The move was made to streamline Disney content decisions, where Chapek and Daniel can decide on all Disney controlling budgets and where the content ends up—whether it be streamed online or put into theaters (a move which previously got Disney into trouble with Marvel actress Scarlett Johansson).

‘Don’t Say Gay’ firestorm

Tensions within the Disney camp have been further heightened over the “Don’t Say Gay” bill, with staff reportedly voicing their dissatisfaction directly to Iger.

After the initial outcry from employees and fans, Chapek apologized for his mute stance on the bill.

“Speaking to you, reading your messages, and meeting with you have helped me better understand how painful our silence was,” Chapek said.

“It is clear that this is not just an issue about a bill in Florida, but instead yet another challenge to basic human rights. You needed me to be a stronger ally in the fight for equal rights, and I let you down. I am sorry.”

LGBTQIA+ workers at the company issued a response to the apology, saying in an an open letter, “While we certainly appreciate Bob Chapek’s apology note, there is still more work to be done.”

Prior to the apology, divisions within Disney had taken their own actions against the bill—a deviation from Iger’s style of communication, where most of Disney’s stances on political and social issues would come directly from him.

Last Tuesday, Marvel Studios, which Disney acquired in 2009, wrote on its Twitter account: “We strongly denounce any and ALL legislation that infringes on the basic human rights of the LGBTQIA+ community.”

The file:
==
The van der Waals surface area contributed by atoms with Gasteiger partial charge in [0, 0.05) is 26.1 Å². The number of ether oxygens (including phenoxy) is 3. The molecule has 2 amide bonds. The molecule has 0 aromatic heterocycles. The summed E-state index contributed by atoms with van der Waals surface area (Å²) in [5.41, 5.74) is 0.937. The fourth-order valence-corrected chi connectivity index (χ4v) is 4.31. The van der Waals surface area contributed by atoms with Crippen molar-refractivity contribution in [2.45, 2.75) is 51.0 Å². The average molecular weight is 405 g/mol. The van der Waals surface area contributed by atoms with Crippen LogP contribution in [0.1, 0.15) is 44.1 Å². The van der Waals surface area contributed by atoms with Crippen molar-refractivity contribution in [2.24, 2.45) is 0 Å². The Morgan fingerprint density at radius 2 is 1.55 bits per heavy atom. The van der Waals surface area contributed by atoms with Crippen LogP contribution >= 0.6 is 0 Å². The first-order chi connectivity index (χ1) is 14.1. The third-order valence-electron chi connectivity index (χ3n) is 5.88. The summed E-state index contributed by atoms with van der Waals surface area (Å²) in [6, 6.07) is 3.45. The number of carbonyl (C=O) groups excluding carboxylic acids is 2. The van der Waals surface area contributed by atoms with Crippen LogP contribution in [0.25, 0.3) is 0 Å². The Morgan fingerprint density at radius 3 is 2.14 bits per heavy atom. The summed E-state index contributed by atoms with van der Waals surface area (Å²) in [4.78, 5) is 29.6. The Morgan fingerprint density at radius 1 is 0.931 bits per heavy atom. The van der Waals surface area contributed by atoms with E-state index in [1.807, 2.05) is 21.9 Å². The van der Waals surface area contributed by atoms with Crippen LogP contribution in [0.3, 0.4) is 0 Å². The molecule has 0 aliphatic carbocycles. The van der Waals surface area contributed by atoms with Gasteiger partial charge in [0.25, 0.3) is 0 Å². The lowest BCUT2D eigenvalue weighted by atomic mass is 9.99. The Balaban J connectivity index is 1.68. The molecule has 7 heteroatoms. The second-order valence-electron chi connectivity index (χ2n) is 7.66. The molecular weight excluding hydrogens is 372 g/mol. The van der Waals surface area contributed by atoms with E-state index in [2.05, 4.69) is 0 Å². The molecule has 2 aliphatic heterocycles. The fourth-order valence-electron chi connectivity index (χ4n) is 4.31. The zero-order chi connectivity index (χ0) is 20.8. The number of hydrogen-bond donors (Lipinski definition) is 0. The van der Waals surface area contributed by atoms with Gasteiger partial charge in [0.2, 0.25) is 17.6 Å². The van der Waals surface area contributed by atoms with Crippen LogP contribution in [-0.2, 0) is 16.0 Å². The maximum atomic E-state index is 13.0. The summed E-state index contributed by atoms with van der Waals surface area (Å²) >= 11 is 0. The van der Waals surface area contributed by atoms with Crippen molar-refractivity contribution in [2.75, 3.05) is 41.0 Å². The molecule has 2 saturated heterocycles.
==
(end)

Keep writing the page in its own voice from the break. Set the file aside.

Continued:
Lucasfilm, the studio making the Star Wars franchise, which Disney acquired in 2012, posted a similar message to its Instagram, denouncing the Florida bill and similar measures in Texas and Idaho.

For those wondering if Disney’s former chief executive would have done better, he already did—tweeting on Feb. 25, almost a month before the controversy began.

Several longtime Disney employees said Chapek’s handling of the situation led to “the worst week they’ve ever had working at the company,” according to a report by Deadline.

The controversy also brought into question Chapek’s decision to move 2,000 employees to Florida where the bill might be passed into law.

Controversial relocation plan

In July 2021, Chapek decided to move 2,000 of his Imagineers, a group of engineers and designers working on Disney’s theme parks, from Southern California to a new corporate complex in Orlando.

The move was reportedly made to centralize park operations and take advantage of lucrative state tax credits.

Disney could get an estimated $570 million in tax breaks over 20 years, according to the Wall Street Journal, which led to some of the Imagineers coining the nickname “Bob PayCheck.”

Disney gave employees a December 2024 deadline to make the cross-country switch, and there have been reports that if employees do not move down South, they may have to forfeit their severance.

After the “Don’t Say Gay” bill controversy began, one employee whose division is moving to Florida wrote on that workers were “being asked to relocate our families to a state that does not promote equality or support basic human rights.”

Disney is trying to quell all internal uproar by hosting a March 21 town hall meeting to discuss the subject with employees.

How’s business?

Ultimately though, Chapek’s future will be decided on how his business and leadership strategy fares, and so far, he’s kept investors happy.

Disney’s fiscal first-quarter results announced in Feb. 22, 2022, blew away analyst expectations with earnings per share, revenue, and total Disney+ subscribers all higher than estimated.

Its shares are also selling at around the same price as in February 2020, before the handoff between CEOs occurred.

Never miss a story: Follow your favorite topics and authors to get a personalized email with the journalism that matters most to you.